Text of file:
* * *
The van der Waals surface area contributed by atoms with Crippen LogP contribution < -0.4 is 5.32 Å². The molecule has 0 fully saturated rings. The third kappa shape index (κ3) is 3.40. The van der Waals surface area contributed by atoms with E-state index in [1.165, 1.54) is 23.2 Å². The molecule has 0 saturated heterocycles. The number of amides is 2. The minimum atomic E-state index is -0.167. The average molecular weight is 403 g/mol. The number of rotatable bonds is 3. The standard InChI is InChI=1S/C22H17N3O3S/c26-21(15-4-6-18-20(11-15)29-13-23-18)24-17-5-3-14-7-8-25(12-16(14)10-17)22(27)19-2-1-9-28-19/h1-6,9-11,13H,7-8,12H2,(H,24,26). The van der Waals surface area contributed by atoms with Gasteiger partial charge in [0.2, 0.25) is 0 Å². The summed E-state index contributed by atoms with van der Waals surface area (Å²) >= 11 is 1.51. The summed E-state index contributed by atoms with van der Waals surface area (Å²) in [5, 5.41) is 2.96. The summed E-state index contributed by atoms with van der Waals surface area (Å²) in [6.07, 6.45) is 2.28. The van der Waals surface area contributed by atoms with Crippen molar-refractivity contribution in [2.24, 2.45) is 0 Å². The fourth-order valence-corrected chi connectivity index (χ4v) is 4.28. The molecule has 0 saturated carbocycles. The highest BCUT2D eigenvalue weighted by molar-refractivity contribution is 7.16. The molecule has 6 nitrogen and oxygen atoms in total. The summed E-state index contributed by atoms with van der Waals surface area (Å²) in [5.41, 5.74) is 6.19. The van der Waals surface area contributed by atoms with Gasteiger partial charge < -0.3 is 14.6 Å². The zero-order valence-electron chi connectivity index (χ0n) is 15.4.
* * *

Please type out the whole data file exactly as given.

The van der Waals surface area contributed by atoms with Crippen LogP contribution < -0.4 is 5.32 Å². The molecule has 0 fully saturated rings. The third kappa shape index (κ3) is 3.40. The van der Waals surface area contributed by atoms with E-state index in [1.165, 1.54) is 23.2 Å². The molecule has 0 saturated heterocycles. The number of amides is 2. The minimum atomic E-state index is -0.167. The average molecular weight is 403 g/mol. The number of rotatable bonds is 3. The standard InChI is InChI=1S/C22H17N3O3S/c26-21(15-4-6-18-20(11-15)29-13-23-18)24-17-5-3-14-7-8-25(12-16(14)10-17)22(27)19-2-1-9-28-19/h1-6,9-11,13H,7-8,12H2,(H,24,26). The van der Waals surface area contributed by atoms with Gasteiger partial charge in [0.2, 0.25) is 0 Å². The summed E-state index contributed by atoms with van der Waals surface area (Å²) >= 11 is 1.51. The summed E-state index contributed by atoms with van der Waals surface area (Å²) in [5, 5.41) is 2.96. The summed E-state index contributed by atoms with van der Waals surface area (Å²) in [6.07, 6.45) is 2.28. The van der Waals surface area contributed by atoms with Crippen molar-refractivity contribution in [2.24, 2.45) is 0 Å². The fourth-order valence-corrected chi connectivity index (χ4v) is 4.28. The molecule has 0 saturated carbocycles. The highest BCUT2D eigenvalue weighted by molar-refractivity contribution is 7.16. The molecule has 6 nitrogen and oxygen atoms in total. The summed E-state index contributed by atoms with van der Waals surface area (Å²) in [5.41, 5.74) is 6.19. The van der Waals surface area contributed by atoms with Gasteiger partial charge < -0.3 is 14.6 Å². The zero-order valence-electron chi connectivity index (χ0n) is 15.4.